Fundraising auctions allow charities to bring in thousands of dollars for their cause. Auction fundraisers can be in the form of live, silent or online. Because most of the items are donated, the opportunity for raising money is significant.
Today we will explore the different types of fundraisers and how to maximize each type. Whether you’re new to the world of auction fundraisers or just looking for a quick overview of best practices, this post is for you.
1. Choosing an Auction Type
A main distinction between types of fundraisers is where the auction takes place. A silent and live auction take place in person, at a physical location. These are often paired with a party, gala, golf tournament or other major event. An online auction takes place on the web with no physical event.
- Silent & Live Auction = In-person auction fundraiser event
- Online Auction = Internet-based fundraiser
Audience + Team Capacity for Participation
All auctions require finding donations and setting up the infrastructure to offer the items for bid. However, the workload increases significantly when adding in an event.
Best fit for silent & live auction: If you have an audience that will attend and the manpower to make a party happen, then a live and silent auction can be a profitable choice.
If your supporters like to socialize and come out to events, a silent and live auction is a great pairing. Again, you’ll also need a committed auction team to lead the process and organize all the details that follow. At a minimum, this includes event planning, finding donors, finding sponsors, marketing, day-of operations and wrap up.
Participation need to come from both an auction team willing to take on the workload and an active supporter base.
Best fit for online auction: If your supporters like to support the cause from many locations, an online auction would be a better match. Additionally, if you don’t have enough manpower available to put on an event, online is the best option.
Online auctions are typically run for multiple days or a couple weeks. This provides more time to promote your auction and for bidders to place their bids.
Ask stakeholders, both internal and external, in what type of auction they would be most willing to participate and donate time and money. For further reading, see a pros and cons list of each type of auction fundraiser.
2. Running the Auction Fundraiser
Finding Auction Items
Donated goods typically make up the majority of the item offerings. Auction items are almost always donated and thus cost zero in terms of financial outlay. Companies large and small have marketing budgets, community support and philanthropy budgets to help many types of groups.
Donations to local causes are a win-win. The organization receiving the donations turn this into dollars. Corporate goodwill is earned by businesses donating and participating in charitable giving. Organic compassion is derived through goodwill when reaching out and receiving community donations. Donations are increased due the auction activity itself from bidders plus the donors of the goods and services for auction items.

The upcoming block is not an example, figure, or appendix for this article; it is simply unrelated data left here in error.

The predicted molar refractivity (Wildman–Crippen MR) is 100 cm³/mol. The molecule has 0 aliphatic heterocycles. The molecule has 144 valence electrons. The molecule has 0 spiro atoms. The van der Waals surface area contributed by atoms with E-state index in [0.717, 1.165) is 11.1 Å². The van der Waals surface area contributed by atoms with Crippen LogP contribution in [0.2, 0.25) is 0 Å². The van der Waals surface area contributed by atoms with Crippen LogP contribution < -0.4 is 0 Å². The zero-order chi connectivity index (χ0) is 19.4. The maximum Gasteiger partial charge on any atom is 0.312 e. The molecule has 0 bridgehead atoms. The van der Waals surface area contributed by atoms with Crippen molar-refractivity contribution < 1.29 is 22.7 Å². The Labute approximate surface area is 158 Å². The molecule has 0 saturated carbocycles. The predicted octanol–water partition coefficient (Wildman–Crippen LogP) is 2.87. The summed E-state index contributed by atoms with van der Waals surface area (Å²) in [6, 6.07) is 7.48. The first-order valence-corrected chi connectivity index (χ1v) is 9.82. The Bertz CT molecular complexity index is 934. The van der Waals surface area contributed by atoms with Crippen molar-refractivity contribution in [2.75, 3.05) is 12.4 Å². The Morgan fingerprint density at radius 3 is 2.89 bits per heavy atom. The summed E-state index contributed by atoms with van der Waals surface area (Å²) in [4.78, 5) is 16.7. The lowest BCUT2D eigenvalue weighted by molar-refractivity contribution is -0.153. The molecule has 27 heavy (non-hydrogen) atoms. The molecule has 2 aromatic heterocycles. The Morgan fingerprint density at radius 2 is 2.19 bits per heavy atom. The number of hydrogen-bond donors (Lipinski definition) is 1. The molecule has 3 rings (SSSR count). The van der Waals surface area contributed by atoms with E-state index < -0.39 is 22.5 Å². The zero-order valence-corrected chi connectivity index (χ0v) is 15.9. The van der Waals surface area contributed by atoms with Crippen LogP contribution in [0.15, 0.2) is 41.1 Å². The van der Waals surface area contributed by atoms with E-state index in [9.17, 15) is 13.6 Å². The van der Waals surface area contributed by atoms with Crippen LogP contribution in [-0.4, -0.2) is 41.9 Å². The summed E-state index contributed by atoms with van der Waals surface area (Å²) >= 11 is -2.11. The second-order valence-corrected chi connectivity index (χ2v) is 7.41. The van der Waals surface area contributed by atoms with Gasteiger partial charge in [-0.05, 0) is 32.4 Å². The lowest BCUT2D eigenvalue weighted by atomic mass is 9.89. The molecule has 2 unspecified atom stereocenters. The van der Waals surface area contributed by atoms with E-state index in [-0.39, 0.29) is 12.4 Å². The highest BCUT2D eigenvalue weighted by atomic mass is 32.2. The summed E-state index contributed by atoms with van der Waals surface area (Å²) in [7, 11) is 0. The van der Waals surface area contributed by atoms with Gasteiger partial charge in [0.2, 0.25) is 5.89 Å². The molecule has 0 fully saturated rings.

No-risk or consigned items glamorize the auction offerings. Items such as vacation packages, experiences, pop-culture memorabilia and sports collectibles brings attention to the entire event. That said, be sure to choose and use these items carefully. With consignment items, there is a minimum bid price paid to the company from which you consigned the items. Any bid above the threshold is profit for the auction group.
Choose a reputable consignment company that never pressures you to accept anything you don’t want or asks for any payment in advance. Look for a company that works exclusively with fundraising groups and offers unique items not available on the open market.
Start with a solid procurement letter. A complete procurement request letter should include the basics regarding the mission and how to donate. Keep it short and sweet but do use letterhead and personal contact information.
It is likely necessary for the procurement team to follow-up with each donor, as rarely will you receive the donation the moment the letter is shared. Ask nicely when and with whom follow-up can be made.
It’s ok if they say no. Sometimes companies have specific criteria, such as geography or charity type, that they donate to exclusively. Just be polite, say thanks for the time, and move on the next.
Ask everyone. Keep a procurement letter with you at all times. The very best time to ask for a donation in person is when you are transacting business as a customer. When asking locally do so while you are patronizing the retailer or restaurant.
Eating lunch out? Ask for donation while you are seated. Getting coffee? Ask when paying. Buying groceries? Ask when your basket is full. A manager is more likely to honor a request for a charitable and local cause, when made by a current and winsome customer.
Try online donation requests. Many retailers, manufacturers, sports and entertainment venues have moved their donation requests online. This gives the company much better tracking of their philanthropy and makes it convenient for the requester make many requests in a short period of time.
Be prepared by writing your procurement letter before you hop online. Many online requests require additional information for verification such as your tax ID or school number. Online requests tend to have a much longer lead time – some as long as 6 months in advance – and may impose time or capacity limits.
Auctria’s Pinterest boards contain over 500 time-saving pins that link directly to donation request pages for businesses accepting online requests.
It takes a team and a plan to run the auction fundraiser. Auction committees that communicate well together find greater success. The auction team roles can be segmented or merged based upon ability and need.